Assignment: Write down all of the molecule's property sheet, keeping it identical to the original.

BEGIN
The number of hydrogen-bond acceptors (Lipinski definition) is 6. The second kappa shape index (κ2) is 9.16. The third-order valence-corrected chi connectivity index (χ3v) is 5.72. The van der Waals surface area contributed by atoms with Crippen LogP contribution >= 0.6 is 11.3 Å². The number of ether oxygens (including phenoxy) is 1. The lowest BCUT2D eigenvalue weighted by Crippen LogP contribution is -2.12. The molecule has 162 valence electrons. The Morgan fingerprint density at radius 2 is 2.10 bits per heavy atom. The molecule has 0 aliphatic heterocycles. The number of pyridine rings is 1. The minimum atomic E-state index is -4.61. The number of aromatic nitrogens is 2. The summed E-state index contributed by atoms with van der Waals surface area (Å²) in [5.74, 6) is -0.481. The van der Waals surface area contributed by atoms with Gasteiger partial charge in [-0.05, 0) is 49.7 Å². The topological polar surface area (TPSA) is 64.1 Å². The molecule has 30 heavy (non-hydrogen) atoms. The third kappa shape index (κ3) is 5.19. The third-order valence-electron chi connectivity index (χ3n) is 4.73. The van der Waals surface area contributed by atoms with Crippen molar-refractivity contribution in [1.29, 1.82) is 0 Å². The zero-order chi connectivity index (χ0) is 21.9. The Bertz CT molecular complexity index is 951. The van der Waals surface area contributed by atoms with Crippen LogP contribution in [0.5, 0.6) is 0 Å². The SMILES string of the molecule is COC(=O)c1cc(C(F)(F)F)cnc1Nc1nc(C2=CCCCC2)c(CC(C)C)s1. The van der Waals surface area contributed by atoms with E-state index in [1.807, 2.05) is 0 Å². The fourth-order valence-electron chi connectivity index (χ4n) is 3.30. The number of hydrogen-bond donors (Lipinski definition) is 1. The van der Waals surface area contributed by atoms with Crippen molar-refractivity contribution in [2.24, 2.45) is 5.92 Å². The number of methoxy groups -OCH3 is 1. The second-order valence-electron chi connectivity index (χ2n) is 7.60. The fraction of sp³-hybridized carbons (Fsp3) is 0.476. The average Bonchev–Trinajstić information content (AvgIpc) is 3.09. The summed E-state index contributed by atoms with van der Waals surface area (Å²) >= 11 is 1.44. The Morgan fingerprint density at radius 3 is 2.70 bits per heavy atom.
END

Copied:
The number of hydrogen-bond acceptors (Lipinski definition) is 6. The second kappa shape index (κ2) is 9.16. The third-order valence-corrected chi connectivity index (χ3v) is 5.72. The van der Waals surface area contributed by atoms with Crippen LogP contribution >= 0.6 is 11.3 Å². The number of ether oxygens (including phenoxy) is 1. The lowest BCUT2D eigenvalue weighted by Crippen LogP contribution is -2.12. The molecule has 162 valence electrons. The Morgan fingerprint density at radius 2 is 2.10 bits per heavy atom. The molecule has 0 aliphatic heterocycles. The number of pyridine rings is 1. The minimum atomic E-state index is -4.61. The number of aromatic nitrogens is 2. The summed E-state index contributed by atoms with van der Waals surface area (Å²) in [5.74, 6) is -0.481. The van der Waals surface area contributed by atoms with Gasteiger partial charge in [-0.05, 0) is 49.7 Å². The topological polar surface area (TPSA) is 64.1 Å². The molecule has 30 heavy (non-hydrogen) atoms. The third kappa shape index (κ3) is 5.19. The third-order valence-electron chi connectivity index (χ3n) is 4.73. The van der Waals surface area contributed by atoms with Crippen molar-refractivity contribution in [1.29, 1.82) is 0 Å². The zero-order chi connectivity index (χ0) is 21.9. The Bertz CT molecular complexity index is 951. The van der Waals surface area contributed by atoms with Crippen LogP contribution in [0.5, 0.6) is 0 Å². The SMILES string of the molecule is COC(=O)c1cc(C(F)(F)F)cnc1Nc1nc(C2=CCCCC2)c(CC(C)C)s1. The van der Waals surface area contributed by atoms with E-state index in [1.807, 2.05) is 0 Å². The fourth-order valence-electron chi connectivity index (χ4n) is 3.30. The number of hydrogen-bond donors (Lipinski definition) is 1. The van der Waals surface area contributed by atoms with Crippen molar-refractivity contribution in [2.24, 2.45) is 5.92 Å². The number of methoxy groups -OCH3 is 1. The second-order valence-electron chi connectivity index (χ2n) is 7.60. The fraction of sp³-hybridized carbons (Fsp3) is 0.476. The average Bonchev–Trinajstić information content (AvgIpc) is 3.09. The summed E-state index contributed by atoms with van der Waals surface area (Å²) >= 11 is 1.44. The Morgan fingerprint density at radius 3 is 2.70 bits per heavy atom.